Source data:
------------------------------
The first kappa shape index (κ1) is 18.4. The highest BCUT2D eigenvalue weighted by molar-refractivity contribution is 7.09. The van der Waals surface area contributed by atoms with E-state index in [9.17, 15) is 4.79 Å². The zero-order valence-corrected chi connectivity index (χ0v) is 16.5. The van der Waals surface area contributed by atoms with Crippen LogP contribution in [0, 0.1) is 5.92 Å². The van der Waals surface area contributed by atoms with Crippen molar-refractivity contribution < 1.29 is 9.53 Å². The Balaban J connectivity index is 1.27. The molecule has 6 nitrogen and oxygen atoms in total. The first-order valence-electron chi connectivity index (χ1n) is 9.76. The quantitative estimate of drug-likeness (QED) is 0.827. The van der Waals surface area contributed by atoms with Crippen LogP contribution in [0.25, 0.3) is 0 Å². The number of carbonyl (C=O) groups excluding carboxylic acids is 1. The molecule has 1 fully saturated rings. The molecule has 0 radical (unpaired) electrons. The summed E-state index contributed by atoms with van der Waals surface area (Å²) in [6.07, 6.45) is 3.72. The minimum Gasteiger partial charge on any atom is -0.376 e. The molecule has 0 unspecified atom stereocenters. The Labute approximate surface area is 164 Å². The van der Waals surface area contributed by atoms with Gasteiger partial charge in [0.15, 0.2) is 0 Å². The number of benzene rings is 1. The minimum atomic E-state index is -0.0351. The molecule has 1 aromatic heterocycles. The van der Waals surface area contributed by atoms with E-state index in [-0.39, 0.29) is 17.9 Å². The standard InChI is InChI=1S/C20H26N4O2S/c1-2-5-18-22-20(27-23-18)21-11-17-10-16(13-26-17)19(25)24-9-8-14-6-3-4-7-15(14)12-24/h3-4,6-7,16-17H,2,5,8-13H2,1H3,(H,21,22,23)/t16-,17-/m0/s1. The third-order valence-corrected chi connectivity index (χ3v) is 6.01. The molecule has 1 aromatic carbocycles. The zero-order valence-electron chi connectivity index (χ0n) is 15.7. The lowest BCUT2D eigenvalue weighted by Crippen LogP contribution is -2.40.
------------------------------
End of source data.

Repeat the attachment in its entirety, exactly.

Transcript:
The first kappa shape index (κ1) is 18.4. The highest BCUT2D eigenvalue weighted by molar-refractivity contribution is 7.09. The van der Waals surface area contributed by atoms with E-state index in [9.17, 15) is 4.79 Å². The zero-order valence-corrected chi connectivity index (χ0v) is 16.5. The van der Waals surface area contributed by atoms with Crippen LogP contribution in [0, 0.1) is 5.92 Å². The van der Waals surface area contributed by atoms with Crippen molar-refractivity contribution < 1.29 is 9.53 Å². The Balaban J connectivity index is 1.27. The molecule has 6 nitrogen and oxygen atoms in total. The first-order valence-electron chi connectivity index (χ1n) is 9.76. The quantitative estimate of drug-likeness (QED) is 0.827. The van der Waals surface area contributed by atoms with Crippen LogP contribution in [0.25, 0.3) is 0 Å². The number of carbonyl (C=O) groups excluding carboxylic acids is 1. The molecule has 1 fully saturated rings. The molecule has 0 radical (unpaired) electrons. The summed E-state index contributed by atoms with van der Waals surface area (Å²) in [6.07, 6.45) is 3.72. The minimum Gasteiger partial charge on any atom is -0.376 e. The molecule has 0 unspecified atom stereocenters. The Labute approximate surface area is 164 Å². The van der Waals surface area contributed by atoms with Gasteiger partial charge in [0.15, 0.2) is 0 Å². The number of benzene rings is 1. The minimum atomic E-state index is -0.0351. The molecule has 1 aromatic heterocycles. The van der Waals surface area contributed by atoms with E-state index in [-0.39, 0.29) is 17.9 Å². The standard InChI is InChI=1S/C20H26N4O2S/c1-2-5-18-22-20(27-23-18)21-11-17-10-16(13-26-17)19(25)24-9-8-14-6-3-4-7-15(14)12-24/h3-4,6-7,16-17H,2,5,8-13H2,1H3,(H,21,22,23)/t16-,17-/m0/s1. The third-order valence-corrected chi connectivity index (χ3v) is 6.01. The molecule has 1 aromatic carbocycles. The zero-order valence-electron chi connectivity index (χ0n) is 15.7. The lowest BCUT2D eigenvalue weighted by Crippen LogP contribution is -2.40.